The Walk with Pride Project
This is a gay issue.
This is a straight issue.
This is a human rights issue.
Walk With Pride (WWP) is a project to photograph and document gay pride parades around the globe. Our aim is to promote pride, empathy, and understanding on an international level, while highlighting the similarities and differences in gay rights and gay culture around the world.
Become a Facebook Fan
Share this blog
- 'I do?' Opposition dogs French gay marriage plansA plan to legalize same-sex marriage and allow gay couples to adopt was a liberal cornerstone of Francois Hollande's election manifesto earlier this year. It looked like a shoo-in for the French President, supported by a majority of the country, and an easy way to break with his conservative predecessor. But that was then.
- Gay Marriage, Pot Among Ballot IssuesDozens of state-wide ballot questions will be posed to voters in November, and their implications could reverberate across state lines.
- Gay marriage on ballot in four statesAdvocates could grab a victory that has long eluded them.
- 'I do?' Opposition dogs French gay marriage plans
Chad just put up a gallery of some amazing photos taken during his last trip to Minsk and Moscow to photograph the underground LGBT Rights movement taking place
The new galleries are ‘Activists’ and ‘Moscow Pride’.
The WWP’s photographer, Chad Meacham, has just returned from photographing Moscow Pride where numerous gay activists were brutally arrested.
Below is video of the Pride from film director Logan Mucha, see more at loganmucha.com
Photos of the event will be available soon!!
The WWP’s photographer, Charles ‘Chad’ Meacham has been in Minsk, Belarus photographing the gay rights activists during Minsk’s 2011 Equality Festival. Images include pictures of the banned Pride march, which took place on May 17, 2011. See more photos on Chad’s website – www.CharlesMeacham.com
See more photos on Chad’s website – www.CharlesMeacham.com
At the WWP project we are incredibly proud to be able to support public actions taking place around the globe for the International Day Against Homophobia and Transphobia.
Here are just some of the ways the ‘Images Against Homophobia’ photos were included …
On the occasion of the International Day Against Homophobia (17 May), the European Parliament hosted a selection of pictures from the global photo exhibition Walk With Pride. President of the European Parliament Jerzy Buzek inaugurated the photo exhibition on European gay prides. The Polish centre-right President addressed Members of the European Parliament, staff and visitors. Mr Buzek said homophobia was “deplorable, because it aims to denigrate people and deprive them of their rights on the basis of their sexual orientation.”
The President of the European Parliament was joined by Members of the European Parliament Ulrike Lunacek and Michael Cashman, Co-Presidents of the European Parliament’s Intergroup on LGBT Rights, and Charles Meacham, author of the photographs.
The Coalition `Sexual and Health rights of Marginalized Communities` held a press conference today, on May 17, Tuesday, on the Macedonia square (near the bookstore `Kultura`, in front of Alexander the Great Monument, which is under construction) for the occasion of the International day Against Homophobia and Transphobia. The press conference was followed by an outdoors exhibition, `Images Against Homophobia`, part of the mutual project of Charles Meacham and Sarah Baxter – `Walk with Pride`. The exhibition was simultaneously held in around 20 other cities in the world, including its opening in the European Parliament.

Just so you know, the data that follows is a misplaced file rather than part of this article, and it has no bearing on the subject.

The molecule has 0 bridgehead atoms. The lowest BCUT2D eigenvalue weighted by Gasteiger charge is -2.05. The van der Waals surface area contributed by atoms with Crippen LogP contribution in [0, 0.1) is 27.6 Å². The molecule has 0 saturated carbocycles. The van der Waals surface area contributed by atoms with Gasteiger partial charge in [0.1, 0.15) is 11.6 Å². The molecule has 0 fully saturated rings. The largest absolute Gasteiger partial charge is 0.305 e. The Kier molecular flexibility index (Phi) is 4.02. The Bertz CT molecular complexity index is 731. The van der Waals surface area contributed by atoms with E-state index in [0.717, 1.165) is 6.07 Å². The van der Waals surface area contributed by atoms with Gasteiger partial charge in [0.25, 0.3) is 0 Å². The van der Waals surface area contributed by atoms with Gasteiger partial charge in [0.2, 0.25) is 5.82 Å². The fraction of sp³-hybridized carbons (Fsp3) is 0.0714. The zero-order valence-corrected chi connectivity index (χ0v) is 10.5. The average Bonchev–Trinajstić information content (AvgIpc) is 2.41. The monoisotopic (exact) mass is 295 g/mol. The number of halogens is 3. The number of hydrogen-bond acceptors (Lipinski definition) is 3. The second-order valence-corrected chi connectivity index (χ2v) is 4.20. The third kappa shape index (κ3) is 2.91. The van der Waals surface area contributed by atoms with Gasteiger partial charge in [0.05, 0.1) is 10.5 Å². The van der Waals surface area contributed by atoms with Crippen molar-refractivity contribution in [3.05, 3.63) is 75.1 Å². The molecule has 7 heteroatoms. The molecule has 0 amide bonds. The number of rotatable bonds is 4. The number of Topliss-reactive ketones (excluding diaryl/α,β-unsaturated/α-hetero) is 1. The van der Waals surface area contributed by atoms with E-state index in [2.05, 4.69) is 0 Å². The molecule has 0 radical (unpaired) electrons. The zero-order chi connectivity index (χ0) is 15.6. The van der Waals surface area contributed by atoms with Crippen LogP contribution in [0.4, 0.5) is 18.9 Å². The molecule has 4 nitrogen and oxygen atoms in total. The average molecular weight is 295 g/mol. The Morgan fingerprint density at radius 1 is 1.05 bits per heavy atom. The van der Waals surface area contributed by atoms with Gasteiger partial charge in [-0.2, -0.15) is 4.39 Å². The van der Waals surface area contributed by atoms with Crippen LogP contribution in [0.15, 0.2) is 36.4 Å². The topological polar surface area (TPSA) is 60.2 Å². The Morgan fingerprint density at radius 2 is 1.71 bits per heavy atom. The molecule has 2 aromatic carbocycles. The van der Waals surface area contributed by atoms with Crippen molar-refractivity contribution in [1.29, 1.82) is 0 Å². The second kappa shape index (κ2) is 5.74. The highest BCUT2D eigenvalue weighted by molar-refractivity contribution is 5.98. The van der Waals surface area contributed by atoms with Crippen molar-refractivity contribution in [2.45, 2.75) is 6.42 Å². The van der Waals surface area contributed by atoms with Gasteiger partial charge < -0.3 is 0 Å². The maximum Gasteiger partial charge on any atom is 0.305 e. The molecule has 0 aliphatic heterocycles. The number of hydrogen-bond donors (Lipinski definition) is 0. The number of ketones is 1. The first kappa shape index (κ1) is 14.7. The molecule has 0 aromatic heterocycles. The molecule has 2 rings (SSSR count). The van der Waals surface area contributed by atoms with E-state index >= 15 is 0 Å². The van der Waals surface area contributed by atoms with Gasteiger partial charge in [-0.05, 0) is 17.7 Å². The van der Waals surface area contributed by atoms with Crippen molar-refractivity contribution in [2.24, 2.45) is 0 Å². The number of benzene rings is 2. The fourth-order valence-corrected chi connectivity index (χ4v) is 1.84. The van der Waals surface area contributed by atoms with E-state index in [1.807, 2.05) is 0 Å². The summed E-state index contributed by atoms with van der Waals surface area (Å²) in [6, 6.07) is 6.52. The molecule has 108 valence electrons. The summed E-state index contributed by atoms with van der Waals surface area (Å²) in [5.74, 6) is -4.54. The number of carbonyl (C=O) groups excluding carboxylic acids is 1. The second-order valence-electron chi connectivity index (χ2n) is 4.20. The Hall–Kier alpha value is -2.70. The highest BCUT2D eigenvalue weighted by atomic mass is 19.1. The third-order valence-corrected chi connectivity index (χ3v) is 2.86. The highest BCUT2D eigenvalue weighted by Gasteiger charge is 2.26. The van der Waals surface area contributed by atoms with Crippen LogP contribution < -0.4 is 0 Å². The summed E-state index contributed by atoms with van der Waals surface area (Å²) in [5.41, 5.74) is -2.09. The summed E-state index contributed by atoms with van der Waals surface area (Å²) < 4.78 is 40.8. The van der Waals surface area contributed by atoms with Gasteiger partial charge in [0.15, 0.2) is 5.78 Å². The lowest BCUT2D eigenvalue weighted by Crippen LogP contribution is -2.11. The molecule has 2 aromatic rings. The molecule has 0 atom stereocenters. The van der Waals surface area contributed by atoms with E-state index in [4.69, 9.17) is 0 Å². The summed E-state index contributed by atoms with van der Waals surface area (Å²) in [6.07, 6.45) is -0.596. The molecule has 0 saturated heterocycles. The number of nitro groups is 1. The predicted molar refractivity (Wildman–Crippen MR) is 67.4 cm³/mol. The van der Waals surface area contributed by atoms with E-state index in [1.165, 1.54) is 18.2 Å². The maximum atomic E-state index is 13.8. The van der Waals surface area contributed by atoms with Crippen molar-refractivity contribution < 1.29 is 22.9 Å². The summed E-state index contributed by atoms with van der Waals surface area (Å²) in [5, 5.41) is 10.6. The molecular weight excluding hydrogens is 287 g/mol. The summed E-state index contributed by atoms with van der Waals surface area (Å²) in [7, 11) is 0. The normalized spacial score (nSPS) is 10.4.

Watch video of the event on Facebook.
Read more: http://okno.mk/node/11596 (in Macedonian)
In Minsk, the IDAHO Belarus chapter display the ‘Images Against Homophobia’ exhibition by American photographer Chad Meacham as a part of Equality Festival events . It is a summing up of the projectWalk With Pride.
The works of Chad Meacham clearly depict the situation of LGBT people around the world. Some pictures were devoted to the Belarusian Slavic Pride, which was held in Minsk last year. At the beginning of the event the author gave a speech to the visitors, thanking them for participating in this event, as well as expressing support for the LGBT community in Belarus.
See more photos here!
The Christopher Street Day march is held every year around the world. Participants remember the riots of homosexuals against the New York police brutality of 1969. At the same time, they are promoting acceptance and legal equality. In many parts of the world demonstrators be putting their health and their lives to stand up for LGBT Rights. In 2010, the international award-winning photographer Charles Meacham, photographed the parades and often the violent counter-marches accompanied in 15 countries. The Municipal Association of Tolerant Brandenburg, Ver.di, exhibited Meacham’s ‘Images Against Homophobia’ exhibition at the State Parliament of Bradenburg. The organization will soon be holding another exhibition to be held at the Berlin East Railway Station from June 16 to June 29.
See more pictures of the event – GayBradenburg.de
Zagreb Pride and Amnesty International Croatian have joined up to show the ‘Images Against Homophobia’ photo exhibition at the ITD Theatre in the Zagreb Student Center, followed by a direct action to draw attention to the killing and harassment of the transgender community in Turkey.
On the occasion of the International Day Against Homophobia Sofia Pride Foundation presented a selection of pictures from the global photo exhibition ‘Images Against Homophobia’ in front of the National Theater from May 16 – May 25.
Read more about the event here
Taiwan – 5 Exhibitions! Yilan, Taichung, Kaohsiung, and 2 in Taipei
To find out about other hosts of the global ‘Images Against Homophobia’ exhibitions visit: WWP’s Upcoming Exhibitions
Video of the IDAHO-WWP’s ‘Images Against Homophobia’ opening at the European Parliament
Images Against Homophobia:
A Global IDAHO Initiative
~ From the GayRussia website
Opening of the exhibition at the European Parliament in Strasbourg on 10 May 2011. Photo European Parliament. In September, 2009 Chad Meacham, an American born photographer, embarks with his girlfriend Sarah Baxter on a photography project. Their idea is clear: “Walk With Pride” will celebrate the freedom of expression of LGBT people around the world.